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Motley Crew singer Vince Neil charged with DUI

Vince Neil, singer for the rock band Motley Crew, was charged with DUI. According to police reports. Neil’s blood alcohol concentration (BAC) was .08. The legal limit in Nevada, where Neil was arrested, is .08, the same level as Illinois DUI law provides for.

At this point, it is not clear how long after the DUI arrest Neil registered his .08 BAC. In Illinois, for instance, the police must, once the decision is made to arrest you for DUI, begin a 20-minute observation period. During that time, the police must confirm that you have not consumed any alcohol or done anything else that could cause a false reading (such as burping or regurgitating).

Furthermore, the test must be administered under specific conditions set for in Illinois State Police regulations. The officer administering the test must be properly trained, and the breath machine must undergo certification.

Failure of the police to follow these exacting procedures may result in dismissal of the DUI charges. Only a DUI lawyer will understand how to challenge the reliability of the Breathalyzer test results.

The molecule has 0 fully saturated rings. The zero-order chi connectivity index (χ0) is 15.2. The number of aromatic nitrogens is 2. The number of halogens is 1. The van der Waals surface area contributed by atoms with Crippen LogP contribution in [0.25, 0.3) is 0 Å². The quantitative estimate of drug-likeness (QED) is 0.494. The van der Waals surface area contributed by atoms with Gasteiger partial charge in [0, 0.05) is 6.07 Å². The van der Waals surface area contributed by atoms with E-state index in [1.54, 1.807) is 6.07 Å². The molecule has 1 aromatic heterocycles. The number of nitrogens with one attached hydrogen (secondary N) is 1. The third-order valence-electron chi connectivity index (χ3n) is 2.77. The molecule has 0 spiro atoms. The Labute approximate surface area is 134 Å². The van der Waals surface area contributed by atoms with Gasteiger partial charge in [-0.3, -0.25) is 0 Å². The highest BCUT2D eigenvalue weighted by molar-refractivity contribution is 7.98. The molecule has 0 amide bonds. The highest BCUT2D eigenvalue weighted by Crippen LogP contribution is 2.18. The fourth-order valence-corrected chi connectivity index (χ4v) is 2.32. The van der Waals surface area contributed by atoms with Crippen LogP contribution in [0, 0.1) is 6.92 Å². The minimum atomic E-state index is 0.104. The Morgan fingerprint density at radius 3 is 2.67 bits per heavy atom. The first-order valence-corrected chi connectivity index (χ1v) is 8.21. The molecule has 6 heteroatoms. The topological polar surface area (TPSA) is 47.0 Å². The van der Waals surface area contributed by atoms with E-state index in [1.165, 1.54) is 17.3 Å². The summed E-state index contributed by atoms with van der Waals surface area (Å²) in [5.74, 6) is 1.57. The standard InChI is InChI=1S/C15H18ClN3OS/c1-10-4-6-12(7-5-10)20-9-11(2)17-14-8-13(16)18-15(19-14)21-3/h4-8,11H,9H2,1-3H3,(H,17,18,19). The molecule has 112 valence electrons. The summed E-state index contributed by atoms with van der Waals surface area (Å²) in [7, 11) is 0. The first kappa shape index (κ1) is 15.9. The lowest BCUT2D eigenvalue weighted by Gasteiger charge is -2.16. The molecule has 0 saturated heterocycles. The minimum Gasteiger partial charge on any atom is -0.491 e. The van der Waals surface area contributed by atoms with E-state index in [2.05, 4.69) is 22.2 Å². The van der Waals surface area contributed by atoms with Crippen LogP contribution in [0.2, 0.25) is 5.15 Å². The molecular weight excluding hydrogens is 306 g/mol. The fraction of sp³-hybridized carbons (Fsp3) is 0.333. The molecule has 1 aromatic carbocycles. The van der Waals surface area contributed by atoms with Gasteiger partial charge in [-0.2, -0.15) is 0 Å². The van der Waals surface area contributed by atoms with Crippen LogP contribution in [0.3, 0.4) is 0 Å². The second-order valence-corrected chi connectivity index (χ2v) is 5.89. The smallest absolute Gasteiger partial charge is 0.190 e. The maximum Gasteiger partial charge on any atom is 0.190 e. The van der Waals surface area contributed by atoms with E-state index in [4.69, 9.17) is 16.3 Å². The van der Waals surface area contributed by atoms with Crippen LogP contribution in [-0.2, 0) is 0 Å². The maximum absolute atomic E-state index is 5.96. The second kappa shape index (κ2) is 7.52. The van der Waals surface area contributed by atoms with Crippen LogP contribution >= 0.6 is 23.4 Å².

Another issue to examine is that in Illinois, the charge that the state must prove is that at the moment you were driving, you were under the influence of alcohol. Your BAC during any particular drinking episode rises gradually and then starts to fall. This is known as the absorption curve and anyone who consumes alcohol is familiar with it. You do not immediately notice any effects from drinking alcohol. It takes time to enter your bloodstream. Likewise, once you stop drinking, alcohol leaves your bloodstream.

The state must prove that you were impaired at the moment you were driving, not when you took the roadside standardized field sobriety tests (SFTS) or, and not when you took the Breathalyzer test. Typically, by the time the FSTS are administered and you are transported to the police station for testing, an hour or so has passed since the arrest.

If you are charged with a DUI in Illinois, by pleading guilty, you throw away the right to raises defenses, including those that relate to the validity of the Breathalyzer test. Only a DUI attorney has the ability to present these defenses in a convincing fashion.

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